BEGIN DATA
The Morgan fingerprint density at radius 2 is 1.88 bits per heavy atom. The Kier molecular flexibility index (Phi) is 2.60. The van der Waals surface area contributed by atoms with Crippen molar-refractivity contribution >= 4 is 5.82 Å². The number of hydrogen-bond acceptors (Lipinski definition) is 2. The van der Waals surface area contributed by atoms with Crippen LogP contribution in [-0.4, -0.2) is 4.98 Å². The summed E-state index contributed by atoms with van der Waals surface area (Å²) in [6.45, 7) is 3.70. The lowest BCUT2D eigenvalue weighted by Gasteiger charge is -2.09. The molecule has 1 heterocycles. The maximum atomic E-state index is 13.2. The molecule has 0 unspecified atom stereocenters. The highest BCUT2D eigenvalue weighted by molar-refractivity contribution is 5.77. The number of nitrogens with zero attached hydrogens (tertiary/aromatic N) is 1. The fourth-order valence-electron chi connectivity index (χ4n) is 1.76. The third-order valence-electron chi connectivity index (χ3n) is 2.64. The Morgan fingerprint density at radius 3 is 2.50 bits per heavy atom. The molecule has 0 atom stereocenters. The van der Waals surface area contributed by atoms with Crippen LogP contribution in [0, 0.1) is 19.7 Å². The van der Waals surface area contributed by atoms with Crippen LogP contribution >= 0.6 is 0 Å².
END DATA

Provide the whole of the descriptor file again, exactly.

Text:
The Morgan fingerprint density at radius 2 is 1.88 bits per heavy atom. The Kier molecular flexibility index (Phi) is 2.60. The van der Waals surface area contributed by atoms with Crippen molar-refractivity contribution >= 4 is 5.82 Å². The number of hydrogen-bond acceptors (Lipinski definition) is 2. The van der Waals surface area contributed by atoms with Crippen LogP contribution in [-0.4, -0.2) is 4.98 Å². The summed E-state index contributed by atoms with van der Waals surface area (Å²) in [6.45, 7) is 3.70. The lowest BCUT2D eigenvalue weighted by Gasteiger charge is -2.09. The molecule has 1 heterocycles. The maximum atomic E-state index is 13.2. The molecule has 0 unspecified atom stereocenters. The highest BCUT2D eigenvalue weighted by molar-refractivity contribution is 5.77. The number of nitrogens with zero attached hydrogens (tertiary/aromatic N) is 1. The fourth-order valence-electron chi connectivity index (χ4n) is 1.76. The third-order valence-electron chi connectivity index (χ3n) is 2.64. The Morgan fingerprint density at radius 3 is 2.50 bits per heavy atom. The molecule has 0 atom stereocenters. The van der Waals surface area contributed by atoms with Crippen LogP contribution in [0, 0.1) is 19.7 Å². The van der Waals surface area contributed by atoms with Crippen LogP contribution >= 0.6 is 0 Å².